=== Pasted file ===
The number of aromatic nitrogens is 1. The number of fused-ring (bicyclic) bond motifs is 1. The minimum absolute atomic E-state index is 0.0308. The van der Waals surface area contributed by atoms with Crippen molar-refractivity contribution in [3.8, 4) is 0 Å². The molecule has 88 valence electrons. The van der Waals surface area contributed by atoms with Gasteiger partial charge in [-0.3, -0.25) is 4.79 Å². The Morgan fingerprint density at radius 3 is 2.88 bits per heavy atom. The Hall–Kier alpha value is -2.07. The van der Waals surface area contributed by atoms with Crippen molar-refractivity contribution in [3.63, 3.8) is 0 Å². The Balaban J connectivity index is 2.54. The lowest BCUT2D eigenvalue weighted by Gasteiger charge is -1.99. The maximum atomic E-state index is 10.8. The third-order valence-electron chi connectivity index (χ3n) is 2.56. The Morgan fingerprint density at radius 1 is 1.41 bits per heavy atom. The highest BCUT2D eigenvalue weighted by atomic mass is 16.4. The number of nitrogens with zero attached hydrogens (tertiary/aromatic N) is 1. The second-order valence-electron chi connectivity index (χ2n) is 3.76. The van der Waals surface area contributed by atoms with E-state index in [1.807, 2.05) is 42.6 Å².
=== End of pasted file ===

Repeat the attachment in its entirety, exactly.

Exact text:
The number of aromatic nitrogens is 1. The number of fused-ring (bicyclic) bond motifs is 1. The minimum absolute atomic E-state index is 0.0308. The van der Waals surface area contributed by atoms with Crippen molar-refractivity contribution in [3.8, 4) is 0 Å². The molecule has 88 valence electrons. The van der Waals surface area contributed by atoms with Gasteiger partial charge in [-0.3, -0.25) is 4.79 Å². The Morgan fingerprint density at radius 3 is 2.88 bits per heavy atom. The Hall–Kier alpha value is -2.07. The van der Waals surface area contributed by atoms with Crippen molar-refractivity contribution in [3.63, 3.8) is 0 Å². The Balaban J connectivity index is 2.54. The lowest BCUT2D eigenvalue weighted by Gasteiger charge is -1.99. The maximum atomic E-state index is 10.8. The third-order valence-electron chi connectivity index (χ3n) is 2.56. The Morgan fingerprint density at radius 1 is 1.41 bits per heavy atom. The highest BCUT2D eigenvalue weighted by atomic mass is 16.4. The number of nitrogens with zero attached hydrogens (tertiary/aromatic N) is 1. The second-order valence-electron chi connectivity index (χ2n) is 3.76. The van der Waals surface area contributed by atoms with E-state index in [1.807, 2.05) is 42.6 Å².